Wide disagreement remains among U.S. experts who study gun policy issues, with differing opinions about how much individual policies may reduce gun violence and other harms caused by firearms, according to a new RAND Corporation report.
Surveying 173 gun policy researchers, advocates and analysts across the ideological spectrum to identify where there might be consensus or opportunities for compromise, researchers found there were generally two ideological camps -- a restrictive group (who favor more-restrictive regulatory approaches to gun ownership and use) and a permissive group (who favor more-permissive regulatory approaches to gun ownership and use).
Researchers say that views on the merits of the policies studied were strikingly polarized, with almost no overlap in favorability ratings between these two classes of experts.
“Most differences appear not to be driven by different policy goals, but rather by different beliefs about what individual policies might accomplish,” said Rosanna Smart, the study’s lead author and an economist at RAND, a nonprofit research organization.
The researchers’ analysis of the survey results suggest that the differing favorability ratings evident between the two expert classes are almost exclusively explained by differences in the groups’ estimates of what the true effects of the policies will be, not by the differences of which outcomes predict the experts’ favorability ratings.
Indeed, both groups’ most strongly preferred policy goals were to reduce firearm homicides and firearm suicides, but they disagreed on which policies would achieve these goals.
The study expands on an earlier survey of 95 gun policy experts conducted by RAND in 2018. That work also found that gun policy experts were polarized.
The new study included a larger group of experts and expanded the number of policy options explored. Those surveyed were asked about 19 policy options such as universal backgrounds checks and permit-less carry, and asked to rate their likely effects across 10 outcomes such as homicides and the right to bear arms.
The list of policies included five that were not a part of RAND’s previous survey: extreme risk protection orders for people deemed at imminent risk to themselves or others to temporarily relinquish their firearms; firearm prohibitions for individuals subject to domestic violence restraining orders; arming school personnel in K-12 schools; gun purchase limits; and state prosecution of prohibited possessors who seek firearms.
Among the two groups of gun policy experts identified, opinions were most polarized about three potential gun policies: required reporting and recording of firearm sales; requiring
a license to purchase a firearm or ammunition; and a ban on sale of “assault weapons” and high capacity magazines.
These three policies were among those that the restrictive class of experts considered most effective for reducing firearm homicides or mass shootings. In contrast, these policies were generally perceived by the permissive class as having no effect on any firearm mortality outcomes while substantively reducing legal uses and sales of firearms, and seriously threatening individuals’ privacy and the right to bear arms.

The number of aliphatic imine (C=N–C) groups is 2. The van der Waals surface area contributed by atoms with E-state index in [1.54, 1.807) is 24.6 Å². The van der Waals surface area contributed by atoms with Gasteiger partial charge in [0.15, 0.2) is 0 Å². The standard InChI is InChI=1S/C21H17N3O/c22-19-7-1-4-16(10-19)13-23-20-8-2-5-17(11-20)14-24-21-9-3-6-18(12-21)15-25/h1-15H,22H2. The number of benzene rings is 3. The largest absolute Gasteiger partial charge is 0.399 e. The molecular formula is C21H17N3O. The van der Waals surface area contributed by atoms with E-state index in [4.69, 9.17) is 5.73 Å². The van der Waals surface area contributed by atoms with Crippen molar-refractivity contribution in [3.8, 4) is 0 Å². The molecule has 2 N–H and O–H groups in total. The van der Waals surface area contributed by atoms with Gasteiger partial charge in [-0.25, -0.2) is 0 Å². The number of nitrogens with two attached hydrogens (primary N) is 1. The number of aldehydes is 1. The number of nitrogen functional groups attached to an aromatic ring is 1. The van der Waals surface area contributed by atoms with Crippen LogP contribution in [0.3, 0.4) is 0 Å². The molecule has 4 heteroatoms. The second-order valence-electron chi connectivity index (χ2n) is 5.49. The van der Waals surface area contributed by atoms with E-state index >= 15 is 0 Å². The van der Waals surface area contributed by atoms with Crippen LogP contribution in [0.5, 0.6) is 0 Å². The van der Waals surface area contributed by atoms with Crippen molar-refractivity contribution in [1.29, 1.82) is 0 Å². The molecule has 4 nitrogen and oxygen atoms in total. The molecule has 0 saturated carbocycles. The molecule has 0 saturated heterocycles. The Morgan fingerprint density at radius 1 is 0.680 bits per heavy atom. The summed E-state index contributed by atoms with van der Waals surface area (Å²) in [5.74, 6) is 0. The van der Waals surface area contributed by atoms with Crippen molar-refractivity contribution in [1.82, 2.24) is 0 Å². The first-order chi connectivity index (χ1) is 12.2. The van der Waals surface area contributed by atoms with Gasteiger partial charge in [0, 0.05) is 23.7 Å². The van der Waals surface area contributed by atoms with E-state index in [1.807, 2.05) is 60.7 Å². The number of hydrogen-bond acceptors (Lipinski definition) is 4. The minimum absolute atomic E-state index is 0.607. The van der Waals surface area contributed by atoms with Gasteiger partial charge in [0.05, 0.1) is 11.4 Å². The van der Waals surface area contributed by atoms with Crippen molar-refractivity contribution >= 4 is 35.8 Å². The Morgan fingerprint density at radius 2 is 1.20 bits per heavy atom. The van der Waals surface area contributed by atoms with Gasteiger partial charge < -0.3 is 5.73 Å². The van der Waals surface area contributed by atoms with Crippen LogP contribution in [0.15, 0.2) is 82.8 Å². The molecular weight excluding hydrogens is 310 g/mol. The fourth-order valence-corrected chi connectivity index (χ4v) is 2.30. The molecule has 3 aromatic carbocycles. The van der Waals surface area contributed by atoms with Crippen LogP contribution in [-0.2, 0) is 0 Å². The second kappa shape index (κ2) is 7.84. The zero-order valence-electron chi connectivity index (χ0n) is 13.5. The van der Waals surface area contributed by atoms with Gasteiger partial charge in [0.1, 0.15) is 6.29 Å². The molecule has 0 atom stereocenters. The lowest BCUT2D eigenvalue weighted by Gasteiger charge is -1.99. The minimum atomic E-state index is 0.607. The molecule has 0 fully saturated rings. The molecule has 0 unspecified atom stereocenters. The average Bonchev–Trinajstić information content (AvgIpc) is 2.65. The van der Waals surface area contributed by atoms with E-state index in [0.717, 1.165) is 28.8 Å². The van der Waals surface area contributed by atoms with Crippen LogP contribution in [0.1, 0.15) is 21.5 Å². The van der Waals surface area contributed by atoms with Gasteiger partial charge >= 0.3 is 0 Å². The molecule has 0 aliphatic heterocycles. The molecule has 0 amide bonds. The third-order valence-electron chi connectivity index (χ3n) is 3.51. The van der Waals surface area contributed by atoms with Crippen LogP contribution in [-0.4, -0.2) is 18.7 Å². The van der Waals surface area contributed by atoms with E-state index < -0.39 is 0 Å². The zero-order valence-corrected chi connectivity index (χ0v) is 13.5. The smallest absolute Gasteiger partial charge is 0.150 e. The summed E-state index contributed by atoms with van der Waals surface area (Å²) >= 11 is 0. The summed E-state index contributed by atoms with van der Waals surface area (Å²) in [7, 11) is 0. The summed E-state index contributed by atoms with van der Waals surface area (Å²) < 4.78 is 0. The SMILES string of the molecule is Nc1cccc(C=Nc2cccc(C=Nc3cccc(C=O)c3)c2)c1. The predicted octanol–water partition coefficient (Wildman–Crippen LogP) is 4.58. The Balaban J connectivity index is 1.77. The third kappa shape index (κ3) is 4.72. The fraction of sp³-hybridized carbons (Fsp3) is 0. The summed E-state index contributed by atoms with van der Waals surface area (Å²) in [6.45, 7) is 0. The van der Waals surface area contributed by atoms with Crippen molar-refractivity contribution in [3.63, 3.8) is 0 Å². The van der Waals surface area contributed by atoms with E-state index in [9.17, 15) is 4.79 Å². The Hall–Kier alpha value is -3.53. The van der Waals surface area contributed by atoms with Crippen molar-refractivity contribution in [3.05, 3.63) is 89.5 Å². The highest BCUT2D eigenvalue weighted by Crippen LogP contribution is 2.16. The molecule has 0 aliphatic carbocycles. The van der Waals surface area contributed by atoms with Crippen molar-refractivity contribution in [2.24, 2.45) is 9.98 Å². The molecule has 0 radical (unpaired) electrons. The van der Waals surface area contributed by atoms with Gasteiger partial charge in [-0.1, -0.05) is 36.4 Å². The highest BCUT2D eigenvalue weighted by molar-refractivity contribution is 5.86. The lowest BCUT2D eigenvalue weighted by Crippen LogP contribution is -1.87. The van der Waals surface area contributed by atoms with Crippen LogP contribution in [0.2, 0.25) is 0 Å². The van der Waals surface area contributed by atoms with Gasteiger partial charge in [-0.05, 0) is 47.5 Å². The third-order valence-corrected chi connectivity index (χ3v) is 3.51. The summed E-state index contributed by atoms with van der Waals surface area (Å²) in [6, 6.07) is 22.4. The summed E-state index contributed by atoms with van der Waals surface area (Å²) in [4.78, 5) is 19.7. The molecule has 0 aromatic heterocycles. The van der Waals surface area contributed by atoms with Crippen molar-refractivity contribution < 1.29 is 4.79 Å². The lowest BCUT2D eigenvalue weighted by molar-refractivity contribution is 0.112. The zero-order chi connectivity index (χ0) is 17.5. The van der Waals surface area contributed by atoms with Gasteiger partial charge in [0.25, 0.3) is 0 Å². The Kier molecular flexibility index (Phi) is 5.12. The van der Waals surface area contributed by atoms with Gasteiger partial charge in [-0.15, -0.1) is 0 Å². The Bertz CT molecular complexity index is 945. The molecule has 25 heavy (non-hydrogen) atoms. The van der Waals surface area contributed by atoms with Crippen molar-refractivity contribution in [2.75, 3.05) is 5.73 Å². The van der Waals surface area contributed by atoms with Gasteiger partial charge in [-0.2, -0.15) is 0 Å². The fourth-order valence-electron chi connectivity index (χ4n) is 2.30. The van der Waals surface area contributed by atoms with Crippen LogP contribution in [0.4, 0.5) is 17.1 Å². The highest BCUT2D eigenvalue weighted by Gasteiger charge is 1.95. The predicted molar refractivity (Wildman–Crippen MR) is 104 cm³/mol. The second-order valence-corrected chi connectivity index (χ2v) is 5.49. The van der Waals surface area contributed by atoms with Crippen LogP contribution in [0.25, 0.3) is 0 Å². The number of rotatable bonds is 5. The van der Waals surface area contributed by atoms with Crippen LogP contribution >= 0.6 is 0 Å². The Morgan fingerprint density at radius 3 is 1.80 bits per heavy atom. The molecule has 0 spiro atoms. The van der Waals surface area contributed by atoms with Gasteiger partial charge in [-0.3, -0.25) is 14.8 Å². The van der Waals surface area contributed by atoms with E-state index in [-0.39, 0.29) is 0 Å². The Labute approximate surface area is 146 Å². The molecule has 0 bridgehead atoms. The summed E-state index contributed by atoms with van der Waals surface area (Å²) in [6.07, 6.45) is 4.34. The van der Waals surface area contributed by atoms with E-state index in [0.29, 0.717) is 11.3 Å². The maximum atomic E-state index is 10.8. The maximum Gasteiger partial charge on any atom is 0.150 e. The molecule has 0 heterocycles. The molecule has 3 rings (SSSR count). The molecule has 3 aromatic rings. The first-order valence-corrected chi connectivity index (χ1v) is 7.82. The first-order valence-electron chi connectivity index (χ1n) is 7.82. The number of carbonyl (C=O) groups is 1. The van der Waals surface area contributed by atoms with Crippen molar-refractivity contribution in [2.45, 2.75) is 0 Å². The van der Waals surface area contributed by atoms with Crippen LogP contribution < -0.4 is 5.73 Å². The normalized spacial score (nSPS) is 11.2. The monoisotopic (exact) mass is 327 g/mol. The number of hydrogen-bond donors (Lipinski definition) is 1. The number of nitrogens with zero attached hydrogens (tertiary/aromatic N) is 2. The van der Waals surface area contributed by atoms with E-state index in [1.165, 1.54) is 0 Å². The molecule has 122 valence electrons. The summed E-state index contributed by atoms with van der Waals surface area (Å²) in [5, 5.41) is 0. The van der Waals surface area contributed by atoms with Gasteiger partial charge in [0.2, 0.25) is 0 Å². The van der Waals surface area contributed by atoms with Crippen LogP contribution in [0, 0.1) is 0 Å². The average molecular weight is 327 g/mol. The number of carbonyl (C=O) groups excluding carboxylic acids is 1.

“Without more-rigorous and more-conclusive scientific research about the effects of the gun policies considered in this report, policymakers and the public will depend on their own beliefs and the beliefs of the experts they trust,” Smart said. “Understanding where disagreements exist provides a roadmap for where new or better research may be most influential in resolving the uncertainties that fuel policy disagreements.”
Whereas the two classes of experts strongly disagreed on the merits of most policies, five of
the 19 policies generated substantially less disagreement in the overall favorability ratings.
Those policies were state prosecution of prohibited possessors seeking firearms, expanded mental health prohibitions (bans on gun ownership based on history of court-mandated mental health treatment or hospitalization), child access prevention laws, surrender of firearms by prohibited possessors, and firearm prohibitions for individuals subject to domestic violence restraining orders.
For the last four of the policies, the median favorability rating of the group preferring more-permissive policies was neutral, and the median favorability rating of the group preferring more-restrictive policies was positive.
For state prosecution of prohibited possessors seeking firearms, both groups reported a positive median favorability rating. In addition, there was higher-than-average agreement on the direction and magnitude of the expected effects of these five policies on the 10 outcomes studied.
The project includes a website visualization tool that allows visitors to explore a wide range of scenarios to see how the two groups of experts believe that different combinations of gun policies would affect outcomes nationally and in individual U.S. states. The study also released a complete de-identified dataset containing all responses from the 2016 and 2018 administrations of the RAND survey.
Support for the study, a part of RAND’s Gun Policy In America initiative, was provided by Arnold Ventures.
The study, “The Magnitude and Sources of Disagreement Among Gun Policy Experts, Second Edition,” is available at www.rand.org. Other authors of the study are Andrew R. Morral and Terry L. Schell.
The RAND Social and Economic Well-Being division seeks to actively improve the health, and social and economic well-being of populations and communities throughout the world.
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The Magnitude and Sources of Disagreement Among Gun Policy Experts, Second Edition
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